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All the Perl that's Practical to Extract and Report

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  • Maybe it's because people who use PHP probably don't realize that it sucks, and others are thankfully spared the experience, so they don't feel a need to complain publicly.

    • We shouldn't discount or try to explain away what people think. My guess is that PHP doesn't suck for a lot of people, which is why a lot of people (relatively) do not say that it sucks.

      If we find out why, rather than treating the datum as an outlier, we can apply what we find to Perl.

      For instance, several different people have told me that the PHP core documentation is organized better and available in other languages.

      A lot of other people have also told me that the PHP documentation is more pragmatic,
      • Perhaps Perl needs better CGI specific documentation. Perl, being a general purpose language, has a broad range of problems it can be used for. PHP, baring the mutant server-side version, is a CGI-only language. It is a lot easier to write documentation for PHP that tells users how to process CGI args, maintain session state, read client environment variables than to do the same for Perl, for which there are a great many ways to do it (and more are invented everyday). There are reams of paper dedicated to P

        • What happens when you type perldoc perlcgi? Nothing. My point exactly.

          Maybe someone should write a manpage-length introduction to programming CGI with Perl and Apache that could be included in the core distribution. It could show the "right" way to do things (taint, strict, and without having to comprehensively cover all of the alternatives. It could show how to accomplish common tasks. It wouldn't have to follow the usual maxim of, "That's a CGI issue, not a Perl issue, so it doesn't belong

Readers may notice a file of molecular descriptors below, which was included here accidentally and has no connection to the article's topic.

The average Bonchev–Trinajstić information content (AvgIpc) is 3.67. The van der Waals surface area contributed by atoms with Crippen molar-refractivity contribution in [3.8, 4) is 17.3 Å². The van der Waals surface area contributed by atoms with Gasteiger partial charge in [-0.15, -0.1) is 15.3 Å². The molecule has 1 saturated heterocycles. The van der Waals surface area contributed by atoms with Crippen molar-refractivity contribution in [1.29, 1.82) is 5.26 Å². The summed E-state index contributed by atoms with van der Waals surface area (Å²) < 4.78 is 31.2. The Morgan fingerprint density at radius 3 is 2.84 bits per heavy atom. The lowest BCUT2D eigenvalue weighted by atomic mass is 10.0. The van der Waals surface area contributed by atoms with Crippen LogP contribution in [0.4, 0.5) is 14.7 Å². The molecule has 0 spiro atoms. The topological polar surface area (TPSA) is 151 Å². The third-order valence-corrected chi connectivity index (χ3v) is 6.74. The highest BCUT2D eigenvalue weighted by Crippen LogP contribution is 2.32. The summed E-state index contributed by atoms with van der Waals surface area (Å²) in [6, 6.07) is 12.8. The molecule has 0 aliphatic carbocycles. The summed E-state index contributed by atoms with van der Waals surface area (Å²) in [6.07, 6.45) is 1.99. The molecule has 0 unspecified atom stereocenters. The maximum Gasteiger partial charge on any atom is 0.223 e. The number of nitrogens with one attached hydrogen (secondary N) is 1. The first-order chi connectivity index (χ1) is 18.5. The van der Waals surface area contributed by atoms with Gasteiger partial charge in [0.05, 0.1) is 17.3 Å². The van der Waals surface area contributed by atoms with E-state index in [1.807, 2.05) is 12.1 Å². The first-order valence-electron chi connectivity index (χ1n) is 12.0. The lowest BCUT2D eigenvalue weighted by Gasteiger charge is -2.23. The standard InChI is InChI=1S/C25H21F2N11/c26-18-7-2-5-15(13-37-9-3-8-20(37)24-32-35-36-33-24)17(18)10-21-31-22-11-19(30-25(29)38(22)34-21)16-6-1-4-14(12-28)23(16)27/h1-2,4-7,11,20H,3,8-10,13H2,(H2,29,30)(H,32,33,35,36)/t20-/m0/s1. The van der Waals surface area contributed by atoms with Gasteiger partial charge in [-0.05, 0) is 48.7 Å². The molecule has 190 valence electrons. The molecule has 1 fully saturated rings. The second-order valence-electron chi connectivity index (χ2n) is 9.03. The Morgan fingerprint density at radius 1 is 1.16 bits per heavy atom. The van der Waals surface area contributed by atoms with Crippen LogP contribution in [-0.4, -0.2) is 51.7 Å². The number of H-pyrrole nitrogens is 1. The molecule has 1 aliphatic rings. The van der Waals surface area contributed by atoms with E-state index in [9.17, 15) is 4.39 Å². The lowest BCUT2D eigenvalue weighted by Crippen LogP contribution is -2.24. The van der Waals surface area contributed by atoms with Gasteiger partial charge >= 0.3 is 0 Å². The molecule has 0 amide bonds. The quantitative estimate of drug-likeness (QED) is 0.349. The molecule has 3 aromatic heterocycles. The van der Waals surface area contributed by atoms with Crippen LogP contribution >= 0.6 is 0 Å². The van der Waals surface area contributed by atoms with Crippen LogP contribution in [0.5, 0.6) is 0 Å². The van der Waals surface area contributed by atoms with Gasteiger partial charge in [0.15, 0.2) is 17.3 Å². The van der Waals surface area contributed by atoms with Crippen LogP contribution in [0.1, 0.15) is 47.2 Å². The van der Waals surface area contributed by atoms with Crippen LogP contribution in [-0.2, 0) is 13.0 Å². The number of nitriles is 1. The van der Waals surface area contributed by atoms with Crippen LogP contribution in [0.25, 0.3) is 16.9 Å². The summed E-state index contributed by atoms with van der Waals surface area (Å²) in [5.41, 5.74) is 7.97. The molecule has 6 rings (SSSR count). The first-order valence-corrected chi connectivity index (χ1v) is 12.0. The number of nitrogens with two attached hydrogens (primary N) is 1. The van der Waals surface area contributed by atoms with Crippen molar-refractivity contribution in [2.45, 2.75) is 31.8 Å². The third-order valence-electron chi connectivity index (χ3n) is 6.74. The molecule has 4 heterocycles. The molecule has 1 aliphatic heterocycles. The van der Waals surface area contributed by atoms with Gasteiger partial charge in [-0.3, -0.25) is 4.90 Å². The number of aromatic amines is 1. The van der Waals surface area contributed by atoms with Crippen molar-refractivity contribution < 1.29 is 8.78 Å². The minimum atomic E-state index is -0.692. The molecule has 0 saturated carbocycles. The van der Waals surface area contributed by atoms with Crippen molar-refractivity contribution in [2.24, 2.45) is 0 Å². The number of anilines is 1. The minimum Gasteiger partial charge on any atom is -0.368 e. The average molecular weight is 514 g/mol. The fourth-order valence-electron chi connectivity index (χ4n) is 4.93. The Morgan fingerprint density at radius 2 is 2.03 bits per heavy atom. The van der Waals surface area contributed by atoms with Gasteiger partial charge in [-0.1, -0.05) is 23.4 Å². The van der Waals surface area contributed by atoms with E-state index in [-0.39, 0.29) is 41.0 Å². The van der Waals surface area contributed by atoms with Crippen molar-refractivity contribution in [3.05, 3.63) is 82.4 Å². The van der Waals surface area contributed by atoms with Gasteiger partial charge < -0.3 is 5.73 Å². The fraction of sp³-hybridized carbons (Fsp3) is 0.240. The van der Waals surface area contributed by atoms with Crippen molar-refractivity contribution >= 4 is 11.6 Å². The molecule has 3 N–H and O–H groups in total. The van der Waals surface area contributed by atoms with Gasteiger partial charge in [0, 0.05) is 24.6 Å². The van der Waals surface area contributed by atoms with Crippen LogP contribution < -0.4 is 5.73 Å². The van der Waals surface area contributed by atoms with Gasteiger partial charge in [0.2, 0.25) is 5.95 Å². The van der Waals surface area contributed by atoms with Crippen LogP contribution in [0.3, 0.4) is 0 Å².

J. David works really hard, has a passion for writing good software, and knows many of the world's best Perl programmers
          • "it could show the "right" way to do things (taint, strict, and "

            Maybe, but there are a lot of arguments even at that level. Do you use CGI to write your HTML? I, and a lot of others, consider that a bad practice, mixing code with HTML. Others, including a number of very talented programmers, feel differently.

            So how do you document even a hello world cgi script? Do you teach them with CGI's commands, heredocs, outside files, or perhaps one of the many templating systems?

            Sure, it's just a simple demo, but you're trying to encourage good behavior, and while we can agree on some bad behaviors (see your list), there are others that arise immediately that are still debated.

            TIMTOWTDI, and while that's a great thing, the different philosophies behind them make even a simple script a heavy debate.

            Of course, a document showing the major DIFFERENT ways to address, say, a "hello world", a form->email script, and a database search, would be awesome, it'd be quite a task to take on, and require some very skilled writing to keep clean.

            Hmm. Perhaps perlcgi could just offer "DO NOT" list, plus mention the benefits/drawbacks to the different instruction sets, followed by a list of more detailed docs foreach one ala perldoc perl?

            • The nms project at SourceForge is doing a good job of creating some quality examples of common CGI applications. Perhaps the perldocs should reference that collection of software.